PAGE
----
5 Reasons Why Joining a College Community Can Lead to Success

May 30, 2023

When students with similar interests or experiences come together to create a community and develop long-lasting relationships, they are better prepared for success in college and beyond. Belonging to a cohort, having the same classes, or being in the same club can help lay the groundwork for a support network to help fuel a successful college and post-college experience. 

Shelia Higgs Burkhalter, vice president for student affairs at Winthrop University, understands the importance of having a tight community in college. Shelia oversees a cohort and encourages the students to come together to discuss challenges, offer advice and mentorship, build relationships, exchange resources, and share experiences together to ultimately build a foundation of trust and a successful college experience. 

Shelia shared her top five reasons to join or create a strong community in college:

  1. Network and Leverage Relationships.
    College is a great time to expand your network and tap into their connections. Whether it’s for potential job opportunities, volunteer positions, or to develop new ideas, these networking opportunities can be important in pursuing or jumpstarting your career and gathering valuable insights.
  2. Gather Resources.
    Your community can help you identify areas where you need help and offer resources that you may not have considered. Regular group check-ins can also help ensure you don’t start falling behind. It can also help you consider your success from a holistic perspective including mental health, grades, finances, preparation for life after college, and more. Having regular meetups to check-in and have an outside perspective on your situation can be incredibly valuable and eye-opening to help identify areas of growth or areas where you need support.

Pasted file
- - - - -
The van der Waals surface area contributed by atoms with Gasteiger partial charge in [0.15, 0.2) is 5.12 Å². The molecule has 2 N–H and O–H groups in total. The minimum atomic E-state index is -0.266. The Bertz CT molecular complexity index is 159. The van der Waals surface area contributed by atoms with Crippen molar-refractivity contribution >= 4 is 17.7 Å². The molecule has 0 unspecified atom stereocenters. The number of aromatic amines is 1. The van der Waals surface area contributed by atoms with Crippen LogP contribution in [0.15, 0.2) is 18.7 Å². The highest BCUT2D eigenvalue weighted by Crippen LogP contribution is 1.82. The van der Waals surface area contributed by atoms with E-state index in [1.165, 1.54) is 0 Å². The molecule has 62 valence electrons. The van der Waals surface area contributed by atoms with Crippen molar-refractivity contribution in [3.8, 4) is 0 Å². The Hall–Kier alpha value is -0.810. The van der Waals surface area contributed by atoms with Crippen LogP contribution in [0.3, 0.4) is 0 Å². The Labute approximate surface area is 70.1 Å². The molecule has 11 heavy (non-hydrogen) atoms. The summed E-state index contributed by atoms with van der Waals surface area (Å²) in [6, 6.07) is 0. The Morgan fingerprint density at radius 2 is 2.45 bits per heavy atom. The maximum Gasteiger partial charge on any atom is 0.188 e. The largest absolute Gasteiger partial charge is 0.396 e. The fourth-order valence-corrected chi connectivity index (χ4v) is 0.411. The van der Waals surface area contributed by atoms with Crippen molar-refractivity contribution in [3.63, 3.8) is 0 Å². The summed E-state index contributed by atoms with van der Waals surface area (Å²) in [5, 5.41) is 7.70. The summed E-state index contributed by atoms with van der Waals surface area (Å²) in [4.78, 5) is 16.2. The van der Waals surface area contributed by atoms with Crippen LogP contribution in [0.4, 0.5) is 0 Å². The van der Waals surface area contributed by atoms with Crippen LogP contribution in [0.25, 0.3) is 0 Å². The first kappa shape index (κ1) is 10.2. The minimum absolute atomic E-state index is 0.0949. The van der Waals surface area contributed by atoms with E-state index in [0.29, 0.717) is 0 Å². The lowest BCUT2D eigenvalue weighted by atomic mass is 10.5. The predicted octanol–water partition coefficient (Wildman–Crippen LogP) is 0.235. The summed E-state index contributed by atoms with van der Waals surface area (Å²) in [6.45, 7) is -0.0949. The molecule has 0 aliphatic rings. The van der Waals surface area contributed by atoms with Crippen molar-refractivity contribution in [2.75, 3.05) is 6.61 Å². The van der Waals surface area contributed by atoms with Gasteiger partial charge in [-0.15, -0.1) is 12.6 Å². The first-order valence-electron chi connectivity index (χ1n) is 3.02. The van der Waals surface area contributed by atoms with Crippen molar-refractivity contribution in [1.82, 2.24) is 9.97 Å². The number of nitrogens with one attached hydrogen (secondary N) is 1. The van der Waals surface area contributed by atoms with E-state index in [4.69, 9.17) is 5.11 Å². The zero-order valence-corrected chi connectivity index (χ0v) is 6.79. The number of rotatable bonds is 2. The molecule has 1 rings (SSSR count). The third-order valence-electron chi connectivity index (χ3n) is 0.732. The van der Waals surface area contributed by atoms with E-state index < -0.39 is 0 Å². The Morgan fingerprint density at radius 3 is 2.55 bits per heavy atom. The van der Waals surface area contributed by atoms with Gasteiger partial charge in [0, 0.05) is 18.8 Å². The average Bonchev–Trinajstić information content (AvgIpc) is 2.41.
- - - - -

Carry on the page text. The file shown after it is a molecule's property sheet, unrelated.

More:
3. Basis for Lasting Friendships.
    Successful community groups or cohorts are developed based on similar experiences, ethics, goals, and more. A shared interest helps build a foundation for strong friendships for the remainder of your college years and beyond. This group shouldn’t be cookie-cutter copies of yourself, the more diverse, the better! But having a common interest or goal can help set the stage for meaningful and beneficial relationships that can last long after college.
  4. Ongoing Support and Guidance.
    Having a formal or informal mentor with experience or insight into your situation can be valuable in navigating your college experience. The friendly, ongoing support can help keep you on track to meet your goals while also providing peace of mind that someone is in your corner rooting for you and supporting you. They can also help you identify ways to get ahead. A strong support network is an important part of your overall success because they’ll be there to offer guidance or encouragement for what you’re going through.
  5. Opportunities to Learn and Grow.
    Every relationship is a give-and-take and cohorts and communities are no different. Having the opportunity to learn from your peers can open your eyes to new experiences or ways of approaching a problem that you may not have considered before. Also having space to share your insight into situations to help others can feel rewarding.

You don’t have to be part of a formal cohort to reap the immense benefits. Gathering a group of individuals with similar experiences is a great place to start. You can see if any other students on your campus also receive the Meeting Street Scholarship, are from your hometown, or have similar career goals. These all can serve as a strong baseline to support impactful and lasting relationships. With a support network to cheer you on, offer you guidance, and suggest resources, you will be better equipped with the tools you need to succeed in college and beyond. 

For more student resources and information about the Meeting Street Scholarship Fund, visit MeetingStreetScholarshipFund.org. For updates, news, and more, sign up for our newsletter and follow us on Facebook and Instagram.